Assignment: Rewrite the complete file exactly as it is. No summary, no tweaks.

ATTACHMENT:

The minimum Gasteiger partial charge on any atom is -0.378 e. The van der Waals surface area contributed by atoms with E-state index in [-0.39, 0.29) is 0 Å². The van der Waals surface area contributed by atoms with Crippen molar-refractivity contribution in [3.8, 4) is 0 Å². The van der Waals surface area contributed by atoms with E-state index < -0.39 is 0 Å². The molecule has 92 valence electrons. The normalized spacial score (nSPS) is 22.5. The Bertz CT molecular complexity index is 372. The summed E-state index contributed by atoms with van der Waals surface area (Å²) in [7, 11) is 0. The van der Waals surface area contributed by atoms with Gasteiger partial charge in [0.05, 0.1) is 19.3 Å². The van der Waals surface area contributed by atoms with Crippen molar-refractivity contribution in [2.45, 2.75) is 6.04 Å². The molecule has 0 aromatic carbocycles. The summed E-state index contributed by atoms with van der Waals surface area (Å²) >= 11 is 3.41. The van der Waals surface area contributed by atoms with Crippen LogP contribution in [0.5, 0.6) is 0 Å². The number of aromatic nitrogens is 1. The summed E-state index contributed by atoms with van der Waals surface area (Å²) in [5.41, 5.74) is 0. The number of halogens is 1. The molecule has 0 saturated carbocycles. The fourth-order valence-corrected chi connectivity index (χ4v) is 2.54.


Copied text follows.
The minimum Gasteiger partial charge on any atom is -0.378 e. The van der Waals surface area contributed by atoms with E-state index in [-0.39, 0.29) is 0 Å². The van der Waals surface area contributed by atoms with Crippen molar-refractivity contribution in [3.8, 4) is 0 Å². The van der Waals surface area contributed by atoms with E-state index < -0.39 is 0 Å². The molecule has 92 valence electrons. The normalized spacial score (nSPS) is 22.5. The Bertz CT molecular complexity index is 372. The summed E-state index contributed by atoms with van der Waals surface area (Å²) in [7, 11) is 0. The van der Waals surface area contributed by atoms with Gasteiger partial charge in [0.05, 0.1) is 19.3 Å². The van der Waals surface area contributed by atoms with Crippen molar-refractivity contribution in [2.45, 2.75) is 6.04 Å². The molecule has 0 aromatic carbocycles. The summed E-state index contributed by atoms with van der Waals surface area (Å²) >= 11 is 3.41. The van der Waals surface area contributed by atoms with Crippen LogP contribution in [0.5, 0.6) is 0 Å². The number of aromatic nitrogens is 1. The summed E-state index contributed by atoms with van der Waals surface area (Å²) in [5.41, 5.74) is 0. The number of halogens is 1. The molecule has 0 saturated carbocycles. The fourth-order valence-corrected chi connectivity index (χ4v) is 2.54.